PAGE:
“A house is never silent in darkness to those who listen intently; there is a whispering in distant chambers, and earthly hand presses the snib of the window, the latch rises. Ghosts were created when the first man woke in the night.”
— James Matthew Barrie, “The Little Minister”
Atchison, Kansas is proclaimed to be the most haunted town in Kansas, so much so that a haunted homes tour is available on the Atchison Trolley. This old town once played host to over 1600 wagons per day as settlers made their way west en route to the goldfields of California in the 1850s. Some of these early settlers have apparently chosen to stay in Atchison in a ghostly form. The town is full of stories about ghostly sightings and other paranormal events.
Located in northeast Kansas, Atchison is situated on the bluffs along the Missouri River and is one of the most scenic and historic towns in Kansas. Brick streets climb hills and wind along river bluffs, offering sweeping views of the river valley beyond. Grand Victorian homes with carriage houses recall glorious days when wealthy lumber merchants and railroad magnates walked the streets.
The town of Atchison is so haunted that the Travel Channel has done a special segment called Haunted Town that depicts many of the haunted places in Atchison, including Sallie’s House, Benedictine College, and more.
Atchison Street – This road, once known as Ferry Street, travels down a steep hill toward the Missouri River. Long ago locals would board the ferry at the landing at the bottom of the hill. When it was still referred to as Ferry Street, a woman traveling down the road in a buggy lost control of her horses, became unhitched from the animals and plummeted down the street into the freezing river. Trapped inside, her drowned body was never recovered. Today, men walking along the riverbank have heard a woman calling them to join her in the murky water below.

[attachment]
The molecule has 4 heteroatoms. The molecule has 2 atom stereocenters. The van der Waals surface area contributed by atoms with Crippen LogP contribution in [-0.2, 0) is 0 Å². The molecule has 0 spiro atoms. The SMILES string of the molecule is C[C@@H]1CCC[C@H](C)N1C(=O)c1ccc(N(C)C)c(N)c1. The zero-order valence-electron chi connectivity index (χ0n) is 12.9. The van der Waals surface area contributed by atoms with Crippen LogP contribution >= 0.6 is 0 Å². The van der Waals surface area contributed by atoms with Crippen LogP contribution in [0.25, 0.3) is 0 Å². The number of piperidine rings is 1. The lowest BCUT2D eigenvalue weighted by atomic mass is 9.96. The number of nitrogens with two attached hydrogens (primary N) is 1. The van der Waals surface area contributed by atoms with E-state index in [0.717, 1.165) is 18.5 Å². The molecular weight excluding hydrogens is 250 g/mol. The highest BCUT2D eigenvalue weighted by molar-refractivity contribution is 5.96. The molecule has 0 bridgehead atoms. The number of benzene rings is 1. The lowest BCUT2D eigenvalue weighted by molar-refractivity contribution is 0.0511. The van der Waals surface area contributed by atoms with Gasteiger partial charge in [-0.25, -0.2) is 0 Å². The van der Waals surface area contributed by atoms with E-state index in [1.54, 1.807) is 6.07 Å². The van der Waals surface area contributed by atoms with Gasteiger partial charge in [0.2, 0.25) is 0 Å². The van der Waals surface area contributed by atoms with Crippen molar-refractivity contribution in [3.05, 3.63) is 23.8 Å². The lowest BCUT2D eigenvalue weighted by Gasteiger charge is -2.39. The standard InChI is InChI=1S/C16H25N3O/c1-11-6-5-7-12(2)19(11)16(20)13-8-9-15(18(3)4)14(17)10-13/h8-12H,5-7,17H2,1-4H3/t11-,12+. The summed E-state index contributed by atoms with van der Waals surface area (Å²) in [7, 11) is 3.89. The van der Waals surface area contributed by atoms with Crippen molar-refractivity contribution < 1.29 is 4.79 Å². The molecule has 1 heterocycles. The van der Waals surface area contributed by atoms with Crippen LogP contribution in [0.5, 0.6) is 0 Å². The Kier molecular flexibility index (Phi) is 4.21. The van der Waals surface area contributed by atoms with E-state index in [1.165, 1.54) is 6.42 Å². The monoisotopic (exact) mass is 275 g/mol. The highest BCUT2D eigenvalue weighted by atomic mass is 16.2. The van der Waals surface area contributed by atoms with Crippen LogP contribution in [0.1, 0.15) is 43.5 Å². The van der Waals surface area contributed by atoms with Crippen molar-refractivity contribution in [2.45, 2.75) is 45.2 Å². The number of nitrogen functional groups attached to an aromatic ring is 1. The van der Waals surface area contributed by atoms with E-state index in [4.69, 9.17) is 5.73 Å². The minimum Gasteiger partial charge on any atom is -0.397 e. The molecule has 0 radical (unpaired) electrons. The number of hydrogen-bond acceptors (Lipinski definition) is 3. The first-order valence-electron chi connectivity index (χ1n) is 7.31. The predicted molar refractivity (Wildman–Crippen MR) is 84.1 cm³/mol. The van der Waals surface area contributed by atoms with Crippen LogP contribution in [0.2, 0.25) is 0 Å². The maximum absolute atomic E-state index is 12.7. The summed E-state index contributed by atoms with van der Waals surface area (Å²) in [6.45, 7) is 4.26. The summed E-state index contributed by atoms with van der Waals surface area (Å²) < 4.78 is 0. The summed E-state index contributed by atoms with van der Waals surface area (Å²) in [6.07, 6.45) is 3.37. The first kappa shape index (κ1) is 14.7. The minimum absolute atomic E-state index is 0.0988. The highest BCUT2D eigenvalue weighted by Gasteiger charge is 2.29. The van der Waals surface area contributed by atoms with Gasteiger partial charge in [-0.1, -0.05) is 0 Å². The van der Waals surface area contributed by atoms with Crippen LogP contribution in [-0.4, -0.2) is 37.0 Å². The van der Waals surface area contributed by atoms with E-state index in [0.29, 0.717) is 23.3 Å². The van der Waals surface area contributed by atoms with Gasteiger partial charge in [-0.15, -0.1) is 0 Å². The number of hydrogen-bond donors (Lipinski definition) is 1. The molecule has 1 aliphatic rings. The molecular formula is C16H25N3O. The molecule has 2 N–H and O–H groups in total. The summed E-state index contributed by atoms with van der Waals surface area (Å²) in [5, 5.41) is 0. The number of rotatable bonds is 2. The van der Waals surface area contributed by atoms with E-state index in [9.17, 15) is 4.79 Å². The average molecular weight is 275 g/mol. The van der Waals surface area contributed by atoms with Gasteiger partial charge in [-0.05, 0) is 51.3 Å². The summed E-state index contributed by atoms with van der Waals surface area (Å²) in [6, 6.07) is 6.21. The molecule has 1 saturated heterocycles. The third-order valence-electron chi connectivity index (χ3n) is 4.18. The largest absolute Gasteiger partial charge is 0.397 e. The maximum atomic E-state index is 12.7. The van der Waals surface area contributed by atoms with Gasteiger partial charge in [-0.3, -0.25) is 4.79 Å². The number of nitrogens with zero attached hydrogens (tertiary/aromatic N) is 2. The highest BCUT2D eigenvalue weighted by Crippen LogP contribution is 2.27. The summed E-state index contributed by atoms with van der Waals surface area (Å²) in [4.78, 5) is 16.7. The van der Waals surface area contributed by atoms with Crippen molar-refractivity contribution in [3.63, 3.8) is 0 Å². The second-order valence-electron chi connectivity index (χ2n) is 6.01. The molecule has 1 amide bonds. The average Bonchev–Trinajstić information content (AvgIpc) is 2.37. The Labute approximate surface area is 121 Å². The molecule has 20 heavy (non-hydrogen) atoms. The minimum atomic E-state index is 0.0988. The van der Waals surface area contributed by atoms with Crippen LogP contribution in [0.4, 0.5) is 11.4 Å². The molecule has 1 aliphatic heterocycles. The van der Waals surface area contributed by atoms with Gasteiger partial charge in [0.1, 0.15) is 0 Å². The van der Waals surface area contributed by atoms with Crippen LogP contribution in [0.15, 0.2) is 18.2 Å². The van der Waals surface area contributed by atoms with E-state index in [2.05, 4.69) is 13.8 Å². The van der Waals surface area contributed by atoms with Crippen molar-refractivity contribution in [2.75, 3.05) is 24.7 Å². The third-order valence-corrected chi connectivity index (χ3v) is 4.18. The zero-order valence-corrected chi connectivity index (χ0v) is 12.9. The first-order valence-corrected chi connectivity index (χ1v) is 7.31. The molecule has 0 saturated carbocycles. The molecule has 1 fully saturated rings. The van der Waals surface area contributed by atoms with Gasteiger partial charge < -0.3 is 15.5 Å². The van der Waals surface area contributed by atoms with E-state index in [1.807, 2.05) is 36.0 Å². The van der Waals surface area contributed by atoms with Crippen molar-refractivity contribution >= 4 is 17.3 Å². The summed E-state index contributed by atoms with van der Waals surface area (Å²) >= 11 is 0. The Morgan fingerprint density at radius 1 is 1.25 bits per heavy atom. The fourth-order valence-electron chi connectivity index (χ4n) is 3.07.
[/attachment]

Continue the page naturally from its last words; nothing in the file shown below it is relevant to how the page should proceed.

Gargoyle Home, 819 N. 4th Street – More often referred to as the Waggener House, this turn-of-the-century home was built in 1884-1885 by B.P. Waggener, who was a lawyer and politician in the Atchison area in the late 1800s. While gargoyles are usually erected to scare off evil spirits, legend has it that Waggener accumulated his wealth through a deal with the devil and the gargoyles were constructed in honor of the pact. It is said that the house is afflicted by an evil curse. One homeowner, who attempted to remove the gargoyles, fell to his death on the staircase. A segment on the Travel Channel reported that Kansas City Ghost Hunters while visiting the home, picked up the presence of ghosts on their special equipment and reported having felt a presence in the house. This house was placed on the National Register of Historic Places on May 3, 1974, and is located at 819 N. 4th Street.
Jackson Park – A woman by the name of “Molly” is said to haunt this park. Supposedly, moaning and terrifying screams can be heard throughout the park around midnight. According to one legend, Molly was a beautiful young woman who was found dead in the park the day after her prom. She was found hanging by her neck to a park tree in a hollow with her clothes badly torn. Allegedly, she and her date had argued the night before and when Molly exited the car, her date drove off leaving her in the park. It was never determined if her death was by her own hand or was a murder. Though some suspected that her prom date killed her, no one was ever charged.